Most Americans Have Hearts That Are Aging Too Fast, CDC Says
By Alan Bavley, The Kansas City Star (TNS)
Most Americans have hearts that are aging faster than they are, the Centers for Disease Control and Prevention said Tuesday.
Based on risks associated with smoking, being overweight or having high blood pressure or diabetes, average American adults have hearts about 6.6 years older than their chronological age.
The CDC estimates that just 30 percent of Americans are young at heart, with heart ages the same or lower than their chronological age.
“It’s scary, and it should be,” CDC director Tom Frieden said.
But he added that “you can turn back the clock on your heart age.”
The CDC on Tuesday released the first study on how old our hearts are based on sex, race and where we live.
And the agency provided a heart age calculator for determining your heart age. It’s based on work by the Framingham Heart Study, which has been examining links between lifestyle and heart health among several generations of residents of a town in Massachusetts and came up with the concept of heart age.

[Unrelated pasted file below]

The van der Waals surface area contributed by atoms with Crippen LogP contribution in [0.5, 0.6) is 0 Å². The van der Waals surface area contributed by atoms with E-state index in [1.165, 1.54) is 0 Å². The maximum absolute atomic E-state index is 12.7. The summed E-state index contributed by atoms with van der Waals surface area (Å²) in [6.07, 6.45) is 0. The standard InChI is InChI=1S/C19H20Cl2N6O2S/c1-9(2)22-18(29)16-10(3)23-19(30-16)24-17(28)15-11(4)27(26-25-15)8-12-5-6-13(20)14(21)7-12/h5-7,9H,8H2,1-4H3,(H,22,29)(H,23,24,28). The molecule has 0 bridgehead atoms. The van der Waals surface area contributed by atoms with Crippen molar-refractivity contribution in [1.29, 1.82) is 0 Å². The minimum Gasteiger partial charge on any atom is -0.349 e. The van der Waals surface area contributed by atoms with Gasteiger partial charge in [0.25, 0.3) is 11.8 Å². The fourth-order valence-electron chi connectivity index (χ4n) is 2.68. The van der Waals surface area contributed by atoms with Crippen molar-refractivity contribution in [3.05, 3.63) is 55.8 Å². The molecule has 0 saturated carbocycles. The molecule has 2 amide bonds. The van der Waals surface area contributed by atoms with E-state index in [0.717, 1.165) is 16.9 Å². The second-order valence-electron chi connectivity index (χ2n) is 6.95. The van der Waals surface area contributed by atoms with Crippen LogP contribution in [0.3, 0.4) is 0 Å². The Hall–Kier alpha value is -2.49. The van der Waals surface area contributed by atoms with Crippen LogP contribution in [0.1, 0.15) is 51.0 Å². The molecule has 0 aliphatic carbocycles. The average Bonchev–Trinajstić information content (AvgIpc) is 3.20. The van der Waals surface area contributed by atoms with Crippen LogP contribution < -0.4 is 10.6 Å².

To use the calculator, you’ll need to know your blood pressure and your body mass index, then go to cdc.gov.
Heart age is a way of looking at your risk of having a heart attack or stroke or developing chronic heart disease. For example, a 50-year-old man who smokes, is overweight and has untreated high blood pressure may have a predicted heart age of 72 years, meaning his risk of heart disease or stroke is that of a man of 72.
The CDC study, based on national telephone survey data, found that men, on average, had hearts 7.8 years older than their chronological age and women had hearts 5.4 years older. Altogether, 69 million American adults have heart ages 5 years or more higher than their chronological age.
The highest heart ages were found in Mississippi, Louisiana, West Virginia, Alabama, Arkansas and Kentucky. The lowest: Utah.
Heart age also tended to be higher among African-Americans and Latinos than among whites and higher among people with less education or lower incomes.
Frieden said the CDC hopes heart-age calculations will encourage people to improve their health by losing weight or getting high blood pressure under control. Quitting smoking can lower heart age by 14 years, he said.
Photo: Don’t break your heart. Olivier Kaderli via Flickr